NATALIE CHRISTENSEN WRITES — On February 27th, I held a Black-Asian Solidarity March in Playa Vista. Prior to the march, LMU’s Saisei Taiko gave a drum performance at Central Park. We then marched down Millenium Avenue to The Lawn. Speakers included Reggie Watkins, the co-founder of the Valley of Change, Aarika Rhodes, who is running for the House of Representatives in the 30th District, Devan, a representative of Black at LMU, and me.
I work for Asian Pacific Student Services, and am currently a film student. I’m not new to organizing, as I started a student protest group this past summer in Henrico, Virginia, where I grew up. Our organization, “Henrico Justice,” aimed to fight for educational equity in our school system. After the first couple of protests, it was passed on to Black student leadership, who run the group to this day.
I am a second-year student at LMU of mixed Asian heritage, and with the so-called “recent spike in anti-Asian violence,” I especially took issue with discourse I was seeing about and between the Black and Asian communities. My goal with this event was to actively push against the narrative that the Black and Asian communities are in constant conflict with one another. That isn’t to say there hasn’t been violence, past and present, between our communities. But often this is used to minimize the shared violence both of our communities face, perpetrated by white supremacy.
In the midst of a pandemic, most discourse occurs online, be it through social media or the news. As I researched the most recent cases of anti-Asian violence and sifted through Asian American influencers and their posts, I mostly saw information about Vicha Ratanapakdee, an elderly Thai man who was pushed over by a Black teenager. I felt frustrated watching anti-Blackness unfold in discussions around the case, with the GoFundMe for Ratanapakdee describing the teenager as a “despicable 19-year-old thug.” We can hold each other accountable while still recognizing the root of the problem, and that we can solve these issues without policing or prisons. That teenager did not create the idea of the “China Virus” or “Kung Flu,” just as the Hmong police officer who was complicit in the murder of George Floyd can be held accountable while also acknowledging that Asian Americans did not create policing in the U.S.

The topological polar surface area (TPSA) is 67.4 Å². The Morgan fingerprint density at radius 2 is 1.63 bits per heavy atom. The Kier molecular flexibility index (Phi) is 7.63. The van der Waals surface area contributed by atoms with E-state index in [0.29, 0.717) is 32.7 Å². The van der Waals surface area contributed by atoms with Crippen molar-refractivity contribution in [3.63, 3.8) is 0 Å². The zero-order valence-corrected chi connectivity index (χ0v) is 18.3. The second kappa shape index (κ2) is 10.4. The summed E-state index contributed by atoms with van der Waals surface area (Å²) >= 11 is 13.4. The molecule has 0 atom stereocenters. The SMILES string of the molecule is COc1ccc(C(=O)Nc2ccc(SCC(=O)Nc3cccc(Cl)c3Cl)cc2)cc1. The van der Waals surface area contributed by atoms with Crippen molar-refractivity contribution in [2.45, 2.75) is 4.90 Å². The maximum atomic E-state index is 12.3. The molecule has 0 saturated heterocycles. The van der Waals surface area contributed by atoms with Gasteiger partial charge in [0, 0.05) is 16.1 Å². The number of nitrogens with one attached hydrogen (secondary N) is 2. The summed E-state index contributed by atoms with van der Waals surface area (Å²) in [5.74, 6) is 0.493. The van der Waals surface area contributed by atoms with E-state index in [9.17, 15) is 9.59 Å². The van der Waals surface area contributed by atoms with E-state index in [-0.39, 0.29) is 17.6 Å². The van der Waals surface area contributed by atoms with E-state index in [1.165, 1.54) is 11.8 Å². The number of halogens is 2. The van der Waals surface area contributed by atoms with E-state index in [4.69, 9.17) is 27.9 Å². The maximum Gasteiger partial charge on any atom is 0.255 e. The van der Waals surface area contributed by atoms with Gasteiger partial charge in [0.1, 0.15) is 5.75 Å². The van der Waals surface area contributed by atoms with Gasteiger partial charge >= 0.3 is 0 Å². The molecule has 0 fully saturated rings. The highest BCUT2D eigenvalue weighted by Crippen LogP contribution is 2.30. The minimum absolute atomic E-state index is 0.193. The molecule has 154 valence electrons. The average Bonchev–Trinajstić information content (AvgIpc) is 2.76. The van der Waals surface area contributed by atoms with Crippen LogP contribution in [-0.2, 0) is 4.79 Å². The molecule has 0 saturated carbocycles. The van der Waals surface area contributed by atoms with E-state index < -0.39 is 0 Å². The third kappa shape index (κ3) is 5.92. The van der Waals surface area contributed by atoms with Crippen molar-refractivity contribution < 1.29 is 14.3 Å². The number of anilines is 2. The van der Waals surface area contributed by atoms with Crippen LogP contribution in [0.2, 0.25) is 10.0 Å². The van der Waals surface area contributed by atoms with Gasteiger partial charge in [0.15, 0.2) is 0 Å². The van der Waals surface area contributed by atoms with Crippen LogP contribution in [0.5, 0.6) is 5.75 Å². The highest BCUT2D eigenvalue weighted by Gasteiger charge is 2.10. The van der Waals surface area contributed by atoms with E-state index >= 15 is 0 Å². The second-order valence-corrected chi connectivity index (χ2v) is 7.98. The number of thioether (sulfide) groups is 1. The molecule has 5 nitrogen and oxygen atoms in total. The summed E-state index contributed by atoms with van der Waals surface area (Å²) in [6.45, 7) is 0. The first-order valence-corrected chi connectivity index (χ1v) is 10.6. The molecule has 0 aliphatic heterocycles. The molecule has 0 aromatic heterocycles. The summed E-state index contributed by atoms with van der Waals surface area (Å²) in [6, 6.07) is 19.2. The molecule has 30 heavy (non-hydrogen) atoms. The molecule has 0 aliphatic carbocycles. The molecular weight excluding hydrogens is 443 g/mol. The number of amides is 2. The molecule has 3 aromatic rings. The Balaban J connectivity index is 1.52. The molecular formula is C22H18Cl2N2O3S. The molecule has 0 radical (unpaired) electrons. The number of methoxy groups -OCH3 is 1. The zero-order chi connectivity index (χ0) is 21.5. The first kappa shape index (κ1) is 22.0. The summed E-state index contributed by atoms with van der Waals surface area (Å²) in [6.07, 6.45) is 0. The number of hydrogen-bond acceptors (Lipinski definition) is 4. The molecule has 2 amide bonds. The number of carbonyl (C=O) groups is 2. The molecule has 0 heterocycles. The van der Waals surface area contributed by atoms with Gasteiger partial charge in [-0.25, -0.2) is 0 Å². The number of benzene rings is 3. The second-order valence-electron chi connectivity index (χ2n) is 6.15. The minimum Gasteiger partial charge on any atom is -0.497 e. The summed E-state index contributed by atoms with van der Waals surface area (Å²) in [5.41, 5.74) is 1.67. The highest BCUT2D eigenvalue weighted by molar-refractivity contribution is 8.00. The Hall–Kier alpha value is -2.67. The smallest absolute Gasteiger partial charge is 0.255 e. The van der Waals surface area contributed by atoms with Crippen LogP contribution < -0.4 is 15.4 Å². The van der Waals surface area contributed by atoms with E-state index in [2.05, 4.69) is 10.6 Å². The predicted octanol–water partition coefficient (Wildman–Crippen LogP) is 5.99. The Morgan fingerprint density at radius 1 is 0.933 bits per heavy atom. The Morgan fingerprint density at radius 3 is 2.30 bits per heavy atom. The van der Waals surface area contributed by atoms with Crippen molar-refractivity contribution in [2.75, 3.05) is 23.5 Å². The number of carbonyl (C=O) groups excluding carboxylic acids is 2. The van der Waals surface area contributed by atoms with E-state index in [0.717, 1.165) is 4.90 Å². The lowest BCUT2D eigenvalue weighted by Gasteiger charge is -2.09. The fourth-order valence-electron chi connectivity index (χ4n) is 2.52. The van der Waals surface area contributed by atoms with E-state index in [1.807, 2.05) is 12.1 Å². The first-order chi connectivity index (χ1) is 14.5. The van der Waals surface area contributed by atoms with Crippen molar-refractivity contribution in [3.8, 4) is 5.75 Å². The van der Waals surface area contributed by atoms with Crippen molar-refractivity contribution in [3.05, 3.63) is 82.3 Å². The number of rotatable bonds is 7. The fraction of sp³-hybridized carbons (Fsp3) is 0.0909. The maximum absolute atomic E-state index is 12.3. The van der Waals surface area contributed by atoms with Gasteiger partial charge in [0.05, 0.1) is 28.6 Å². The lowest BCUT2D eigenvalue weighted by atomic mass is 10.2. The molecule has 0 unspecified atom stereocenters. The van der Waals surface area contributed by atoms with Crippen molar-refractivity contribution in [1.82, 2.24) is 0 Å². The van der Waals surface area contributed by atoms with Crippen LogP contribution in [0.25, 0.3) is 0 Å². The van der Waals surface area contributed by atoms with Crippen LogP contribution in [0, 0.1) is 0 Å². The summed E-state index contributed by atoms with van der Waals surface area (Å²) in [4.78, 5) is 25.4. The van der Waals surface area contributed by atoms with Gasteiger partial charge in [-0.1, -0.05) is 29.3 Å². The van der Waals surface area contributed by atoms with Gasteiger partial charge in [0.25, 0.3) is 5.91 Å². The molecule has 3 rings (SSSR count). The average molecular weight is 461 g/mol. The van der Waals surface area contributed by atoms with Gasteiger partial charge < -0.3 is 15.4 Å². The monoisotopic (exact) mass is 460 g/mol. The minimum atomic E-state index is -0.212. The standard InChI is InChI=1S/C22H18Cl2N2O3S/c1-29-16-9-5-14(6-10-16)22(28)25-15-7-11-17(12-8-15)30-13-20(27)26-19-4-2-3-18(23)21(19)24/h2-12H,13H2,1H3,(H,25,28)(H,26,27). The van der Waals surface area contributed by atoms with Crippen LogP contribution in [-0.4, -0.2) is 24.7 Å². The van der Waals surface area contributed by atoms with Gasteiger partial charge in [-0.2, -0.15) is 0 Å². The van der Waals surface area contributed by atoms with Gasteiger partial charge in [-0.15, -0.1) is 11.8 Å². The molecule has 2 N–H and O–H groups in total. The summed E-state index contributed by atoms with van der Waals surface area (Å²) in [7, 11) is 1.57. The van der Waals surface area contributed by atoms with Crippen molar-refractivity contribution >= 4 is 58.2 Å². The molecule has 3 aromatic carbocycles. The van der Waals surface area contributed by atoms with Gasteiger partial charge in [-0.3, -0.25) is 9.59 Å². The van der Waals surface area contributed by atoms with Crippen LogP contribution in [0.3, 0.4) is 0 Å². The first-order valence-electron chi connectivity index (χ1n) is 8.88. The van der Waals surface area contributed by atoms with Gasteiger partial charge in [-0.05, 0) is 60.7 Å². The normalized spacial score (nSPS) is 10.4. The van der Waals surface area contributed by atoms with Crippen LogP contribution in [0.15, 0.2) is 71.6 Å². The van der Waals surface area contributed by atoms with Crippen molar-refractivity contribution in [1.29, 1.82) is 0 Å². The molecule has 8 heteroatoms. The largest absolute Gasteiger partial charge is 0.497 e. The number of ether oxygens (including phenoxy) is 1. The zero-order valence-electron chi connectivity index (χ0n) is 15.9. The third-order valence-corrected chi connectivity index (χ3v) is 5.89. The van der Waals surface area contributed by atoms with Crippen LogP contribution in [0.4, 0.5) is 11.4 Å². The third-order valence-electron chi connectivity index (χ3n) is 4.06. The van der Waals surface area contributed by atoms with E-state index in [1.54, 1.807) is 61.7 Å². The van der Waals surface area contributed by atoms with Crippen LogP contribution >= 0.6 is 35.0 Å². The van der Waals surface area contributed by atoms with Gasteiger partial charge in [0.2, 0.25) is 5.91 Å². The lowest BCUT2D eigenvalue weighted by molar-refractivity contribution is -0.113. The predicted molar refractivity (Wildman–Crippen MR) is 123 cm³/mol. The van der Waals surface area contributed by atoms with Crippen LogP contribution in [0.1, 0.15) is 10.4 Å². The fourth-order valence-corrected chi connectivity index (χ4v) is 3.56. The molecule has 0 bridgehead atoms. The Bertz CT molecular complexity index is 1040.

It wasn’t until a day of sifting through the discourse about Black-Asian conflict that I stumbled upon the Christian Hall case. Christian Hall was a 19-year-old Chinese American in Pennsylvania who was killed by police when he was having a mental health crisis. When I watched the footage of his murder, of him being shot by state police with his hands in the air, I was shocked. Then, subsequently, I was shocked by my own shock.
I always knew Asian Americans were marginalized. I knew this growing up in Virginia, where other children would pull up their eyes as a joke. I knew this in middle school when several white boys commented on my Instagram post, saying that I “eat dogs” or that “I did pearl Harbor.” But I’d never seen an Asian person killed by the police.
My shock is perhaps part of the problem. The model minority myth upholds that Asian Americans are the best, hardest working minority, affording us a proximity to whiteness that is harmful to Black and brown communities. This myth also prevents access to resources for certain ethnic groups in our community, making Asians into a monolith. And perhaps the fuel which keeps this myth going is the illusion of safety. And who doesn’t want to feel safe?
But I want real safety, and I know that this can only be attained through work within our own community. I’ve seen some Asian Americans, rightfully so, calling out for help, asking to be listened to and for folks to wake up and acknowledge racism towards our community. That being said, we must lead ourselves.
I witnessed this yesterday as Black community members who showed up for us, and vice versa. Once we state our demands and our action plan, I have no doubt that we will have the support we need to bring about the change we want to see. But first we must work across ethnic divides within our own community and state the specific needs of each of our diverse communities. We cannot wait for any other group to listen to us.
Our own, unique path to liberation can only be paved by us.